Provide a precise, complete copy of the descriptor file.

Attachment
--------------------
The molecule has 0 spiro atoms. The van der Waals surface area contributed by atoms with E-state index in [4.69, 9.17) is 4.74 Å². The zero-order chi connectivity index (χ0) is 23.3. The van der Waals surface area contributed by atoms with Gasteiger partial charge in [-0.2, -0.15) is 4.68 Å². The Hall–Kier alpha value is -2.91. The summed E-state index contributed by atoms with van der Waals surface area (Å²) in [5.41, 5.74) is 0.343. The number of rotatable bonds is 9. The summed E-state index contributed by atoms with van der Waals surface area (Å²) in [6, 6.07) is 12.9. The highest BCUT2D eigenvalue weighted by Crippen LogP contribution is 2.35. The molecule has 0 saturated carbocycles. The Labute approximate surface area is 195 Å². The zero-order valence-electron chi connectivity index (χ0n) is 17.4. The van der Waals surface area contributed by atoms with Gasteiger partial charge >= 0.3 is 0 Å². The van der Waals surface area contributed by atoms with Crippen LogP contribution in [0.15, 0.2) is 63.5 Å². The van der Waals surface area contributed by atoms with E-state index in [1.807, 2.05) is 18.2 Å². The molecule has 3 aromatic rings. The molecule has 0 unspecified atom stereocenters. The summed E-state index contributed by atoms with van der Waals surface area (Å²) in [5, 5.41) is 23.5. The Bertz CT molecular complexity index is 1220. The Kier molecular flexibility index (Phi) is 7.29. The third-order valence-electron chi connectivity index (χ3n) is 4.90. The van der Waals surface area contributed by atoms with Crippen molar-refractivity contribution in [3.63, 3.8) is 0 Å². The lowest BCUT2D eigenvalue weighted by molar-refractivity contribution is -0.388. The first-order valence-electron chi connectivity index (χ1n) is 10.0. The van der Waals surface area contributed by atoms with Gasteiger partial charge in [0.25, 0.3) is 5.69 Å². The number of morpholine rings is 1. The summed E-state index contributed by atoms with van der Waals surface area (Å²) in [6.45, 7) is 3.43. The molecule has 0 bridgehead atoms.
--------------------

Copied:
The molecule has 0 spiro atoms. The van der Waals surface area contributed by atoms with E-state index in [4.69, 9.17) is 4.74 Å². The zero-order chi connectivity index (χ0) is 23.3. The van der Waals surface area contributed by atoms with Gasteiger partial charge in [-0.2, -0.15) is 4.68 Å². The Hall–Kier alpha value is -2.91. The summed E-state index contributed by atoms with van der Waals surface area (Å²) in [5.41, 5.74) is 0.343. The number of rotatable bonds is 9. The summed E-state index contributed by atoms with van der Waals surface area (Å²) in [6, 6.07) is 12.9. The highest BCUT2D eigenvalue weighted by Crippen LogP contribution is 2.35. The molecule has 0 saturated carbocycles. The Labute approximate surface area is 195 Å². The zero-order valence-electron chi connectivity index (χ0n) is 17.4. The van der Waals surface area contributed by atoms with Gasteiger partial charge >= 0.3 is 0 Å². The van der Waals surface area contributed by atoms with Crippen LogP contribution in [0.15, 0.2) is 63.5 Å². The van der Waals surface area contributed by atoms with E-state index in [1.807, 2.05) is 18.2 Å². The molecule has 3 aromatic rings. The molecule has 0 unspecified atom stereocenters. The summed E-state index contributed by atoms with van der Waals surface area (Å²) in [5, 5.41) is 23.5. The Bertz CT molecular complexity index is 1220. The Kier molecular flexibility index (Phi) is 7.29. The third-order valence-electron chi connectivity index (χ3n) is 4.90. The van der Waals surface area contributed by atoms with Crippen molar-refractivity contribution in [3.63, 3.8) is 0 Å². The lowest BCUT2D eigenvalue weighted by molar-refractivity contribution is -0.388. The first-order valence-electron chi connectivity index (χ1n) is 10.0. The van der Waals surface area contributed by atoms with Gasteiger partial charge in [0.25, 0.3) is 5.69 Å². The number of morpholine rings is 1. The summed E-state index contributed by atoms with van der Waals surface area (Å²) in [6.45, 7) is 3.43. The molecule has 0 bridgehead atoms.